The new Vanderbilt University study that’s critical of merit pay is shaking up the education world. Did it leave you speechless? Surprised? Left with a sense of satisfaction that you knew it was coming? It’s a groundbreaking study, so we’d like you to weigh in with a comment.
Here at CEA, we’ve long maintained that merit pay simply doesn’t work. Good teachers are good every day, not just on pay day.
The National Center on Performance Incentives at Vanderbilt University’s Peabody College of Education and Human Development released the study. It’s the first scientific study of performance pay conducted in the United States.
During the three-year experiment, educators were rewarded with $5,000, $10,000 or $15,000 bonuses based on whether their students’ achievement rose by a specific amount over a certain period of time. Researchers found that bonuses based on student achievement do not improve student outcomes.
CEA Executive Director John Yrchik shares his reactions to the study. We’re looking forward to hearing from you.
Yrchik explains why this study is so significant.
President Obama has been pushing nationally for merit pay, Yrchik reacts.
Merit pay has been the subject of much skepticism for good reason. Just last week Mathematica, a nonpartisan research firm, released its second report on the TAP program (the Teacher Advancement Program implemented in Chicago while Arne Duncan was CEO).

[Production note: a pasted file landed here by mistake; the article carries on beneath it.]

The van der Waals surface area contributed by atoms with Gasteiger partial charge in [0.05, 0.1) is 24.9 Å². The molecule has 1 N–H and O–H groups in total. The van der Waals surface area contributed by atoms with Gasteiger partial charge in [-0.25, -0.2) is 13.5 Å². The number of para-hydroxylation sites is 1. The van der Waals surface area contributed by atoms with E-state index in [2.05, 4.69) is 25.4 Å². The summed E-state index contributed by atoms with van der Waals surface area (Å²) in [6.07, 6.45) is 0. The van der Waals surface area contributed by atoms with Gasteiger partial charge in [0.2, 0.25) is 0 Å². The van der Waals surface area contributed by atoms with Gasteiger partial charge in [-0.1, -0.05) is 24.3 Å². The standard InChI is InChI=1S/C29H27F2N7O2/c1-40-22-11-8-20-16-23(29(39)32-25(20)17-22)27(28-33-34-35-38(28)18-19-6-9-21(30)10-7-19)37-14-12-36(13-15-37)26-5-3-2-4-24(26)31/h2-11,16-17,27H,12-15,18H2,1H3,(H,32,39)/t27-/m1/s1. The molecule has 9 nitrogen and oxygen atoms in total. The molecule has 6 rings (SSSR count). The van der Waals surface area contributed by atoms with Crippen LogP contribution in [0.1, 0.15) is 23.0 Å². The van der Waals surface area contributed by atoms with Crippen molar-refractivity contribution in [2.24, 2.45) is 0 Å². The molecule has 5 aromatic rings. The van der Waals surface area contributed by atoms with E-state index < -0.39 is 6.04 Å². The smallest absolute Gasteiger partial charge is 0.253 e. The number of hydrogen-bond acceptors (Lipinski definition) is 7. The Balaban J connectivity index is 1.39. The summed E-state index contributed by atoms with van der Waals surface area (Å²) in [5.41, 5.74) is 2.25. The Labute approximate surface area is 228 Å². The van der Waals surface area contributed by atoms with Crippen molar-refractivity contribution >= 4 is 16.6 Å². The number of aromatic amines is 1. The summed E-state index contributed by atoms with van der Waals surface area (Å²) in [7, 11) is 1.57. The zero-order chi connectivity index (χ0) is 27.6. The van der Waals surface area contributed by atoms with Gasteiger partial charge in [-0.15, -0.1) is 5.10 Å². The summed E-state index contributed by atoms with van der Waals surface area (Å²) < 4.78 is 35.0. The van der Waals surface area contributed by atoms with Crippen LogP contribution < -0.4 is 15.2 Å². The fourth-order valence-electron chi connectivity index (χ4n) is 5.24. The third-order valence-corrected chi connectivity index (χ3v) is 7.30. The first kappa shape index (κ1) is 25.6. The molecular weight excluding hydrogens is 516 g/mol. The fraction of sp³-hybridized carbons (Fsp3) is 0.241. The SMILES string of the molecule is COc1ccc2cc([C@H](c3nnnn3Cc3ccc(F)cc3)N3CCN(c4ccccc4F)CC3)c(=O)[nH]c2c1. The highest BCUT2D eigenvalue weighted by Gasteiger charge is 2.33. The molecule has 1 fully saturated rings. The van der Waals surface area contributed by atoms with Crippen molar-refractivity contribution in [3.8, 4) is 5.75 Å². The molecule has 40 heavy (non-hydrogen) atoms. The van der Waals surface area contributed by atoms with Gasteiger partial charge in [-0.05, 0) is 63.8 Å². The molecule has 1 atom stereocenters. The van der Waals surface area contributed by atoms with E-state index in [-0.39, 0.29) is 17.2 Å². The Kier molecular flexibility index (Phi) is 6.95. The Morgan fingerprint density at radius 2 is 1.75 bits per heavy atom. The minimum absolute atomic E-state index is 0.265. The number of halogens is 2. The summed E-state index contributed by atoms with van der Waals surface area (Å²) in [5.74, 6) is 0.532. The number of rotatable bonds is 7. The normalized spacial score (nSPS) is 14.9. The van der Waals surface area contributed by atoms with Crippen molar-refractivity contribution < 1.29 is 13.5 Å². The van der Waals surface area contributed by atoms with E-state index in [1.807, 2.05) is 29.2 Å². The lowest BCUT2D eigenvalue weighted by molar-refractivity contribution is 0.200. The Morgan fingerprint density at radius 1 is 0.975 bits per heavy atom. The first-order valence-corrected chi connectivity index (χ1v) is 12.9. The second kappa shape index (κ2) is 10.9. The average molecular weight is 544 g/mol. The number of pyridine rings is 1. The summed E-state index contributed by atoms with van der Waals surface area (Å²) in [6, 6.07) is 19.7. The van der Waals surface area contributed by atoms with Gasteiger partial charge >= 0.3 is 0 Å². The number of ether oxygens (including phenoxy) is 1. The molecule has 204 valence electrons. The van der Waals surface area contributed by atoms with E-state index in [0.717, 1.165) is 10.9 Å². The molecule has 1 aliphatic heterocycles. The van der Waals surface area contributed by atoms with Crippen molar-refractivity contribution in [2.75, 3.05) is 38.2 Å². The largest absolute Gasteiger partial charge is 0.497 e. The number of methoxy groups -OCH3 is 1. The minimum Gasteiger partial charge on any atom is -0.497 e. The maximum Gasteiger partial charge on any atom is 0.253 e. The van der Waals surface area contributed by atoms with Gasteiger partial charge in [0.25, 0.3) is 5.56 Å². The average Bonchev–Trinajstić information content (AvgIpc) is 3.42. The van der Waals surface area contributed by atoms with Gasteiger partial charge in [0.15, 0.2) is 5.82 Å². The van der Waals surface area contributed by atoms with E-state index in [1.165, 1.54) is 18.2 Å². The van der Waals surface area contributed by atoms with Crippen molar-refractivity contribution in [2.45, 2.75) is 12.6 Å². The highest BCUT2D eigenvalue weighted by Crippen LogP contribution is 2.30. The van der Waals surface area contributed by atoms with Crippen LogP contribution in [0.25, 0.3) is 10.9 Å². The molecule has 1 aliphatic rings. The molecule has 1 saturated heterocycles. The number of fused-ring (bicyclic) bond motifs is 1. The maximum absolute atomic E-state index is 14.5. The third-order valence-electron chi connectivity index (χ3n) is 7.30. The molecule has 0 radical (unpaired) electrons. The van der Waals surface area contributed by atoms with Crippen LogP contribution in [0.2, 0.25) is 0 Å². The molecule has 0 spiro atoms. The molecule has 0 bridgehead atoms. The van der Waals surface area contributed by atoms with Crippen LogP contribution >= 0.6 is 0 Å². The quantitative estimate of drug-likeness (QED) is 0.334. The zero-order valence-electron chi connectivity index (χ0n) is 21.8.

TAP was introduced in the 1990s by the Milken Foundation and is a career ladder and pay for performance program. It’s a fairly modest program which has had some success over the years, but apparently not in the Chicago Public Schools (CPS) – at least not yet. Here’s what the researchers concluded:
After the second year of CPS rolling out TAP, we found no evidence that the program raised student test scores. Student achievement growth as measured by average math and reading scores on the Illinois Standards Achievement Test (ISAT) did not differ significantly between TAP and comparable non-TAP schools.
We also found that TAP did not have a detectable impact on rates of teacher retention in the school or district during the second year it was rolled out in the district. We did not find statistically significant differences between TAP and non-TAP retention rates for teachers overall or for subgroups defined by teaching assignment and years of service in CPS. The findings of no significant impacts on student achievement or teacher retention are robust to the use of different samples and estimation methods. We did not have reliable data on the quality of teachers retained or the career paths of teachers who left TAP and non-TAP schools, but will examine these aspects of teacher mobility in future reports.
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